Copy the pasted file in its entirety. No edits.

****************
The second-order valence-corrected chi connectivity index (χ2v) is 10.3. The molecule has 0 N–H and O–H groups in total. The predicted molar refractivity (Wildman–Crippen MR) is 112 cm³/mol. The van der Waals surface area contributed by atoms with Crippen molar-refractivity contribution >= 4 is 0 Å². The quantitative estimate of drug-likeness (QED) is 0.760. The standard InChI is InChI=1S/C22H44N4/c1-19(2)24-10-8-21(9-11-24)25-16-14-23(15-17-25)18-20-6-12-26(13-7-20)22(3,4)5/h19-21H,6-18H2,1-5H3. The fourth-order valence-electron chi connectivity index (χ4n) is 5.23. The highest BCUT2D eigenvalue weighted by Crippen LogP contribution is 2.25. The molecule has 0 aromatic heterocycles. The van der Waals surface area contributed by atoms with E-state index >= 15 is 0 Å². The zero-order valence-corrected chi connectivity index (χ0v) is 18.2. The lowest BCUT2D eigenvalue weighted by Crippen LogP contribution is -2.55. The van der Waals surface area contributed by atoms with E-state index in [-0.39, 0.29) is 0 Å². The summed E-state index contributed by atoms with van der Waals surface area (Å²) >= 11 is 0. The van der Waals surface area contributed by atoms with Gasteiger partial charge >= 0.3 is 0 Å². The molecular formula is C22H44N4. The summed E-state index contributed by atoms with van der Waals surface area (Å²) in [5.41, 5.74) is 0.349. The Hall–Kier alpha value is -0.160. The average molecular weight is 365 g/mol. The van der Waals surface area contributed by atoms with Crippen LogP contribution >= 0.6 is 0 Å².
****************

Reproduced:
The second-order valence-corrected chi connectivity index (χ2v) is 10.3. The molecule has 0 N–H and O–H groups in total. The predicted molar refractivity (Wildman–Crippen MR) is 112 cm³/mol. The van der Waals surface area contributed by atoms with Crippen molar-refractivity contribution >= 4 is 0 Å². The quantitative estimate of drug-likeness (QED) is 0.760. The standard InChI is InChI=1S/C22H44N4/c1-19(2)24-10-8-21(9-11-24)25-16-14-23(15-17-25)18-20-6-12-26(13-7-20)22(3,4)5/h19-21H,6-18H2,1-5H3. The fourth-order valence-electron chi connectivity index (χ4n) is 5.23. The highest BCUT2D eigenvalue weighted by Crippen LogP contribution is 2.25. The molecule has 0 aromatic heterocycles. The van der Waals surface area contributed by atoms with E-state index >= 15 is 0 Å². The zero-order valence-corrected chi connectivity index (χ0v) is 18.2. The lowest BCUT2D eigenvalue weighted by Crippen LogP contribution is -2.55. The van der Waals surface area contributed by atoms with E-state index in [-0.39, 0.29) is 0 Å². The summed E-state index contributed by atoms with van der Waals surface area (Å²) >= 11 is 0. The van der Waals surface area contributed by atoms with Gasteiger partial charge >= 0.3 is 0 Å². The molecular formula is C22H44N4. The summed E-state index contributed by atoms with van der Waals surface area (Å²) in [5.41, 5.74) is 0.349. The Hall–Kier alpha value is -0.160. The average molecular weight is 365 g/mol. The van der Waals surface area contributed by atoms with Crippen LogP contribution >= 0.6 is 0 Å².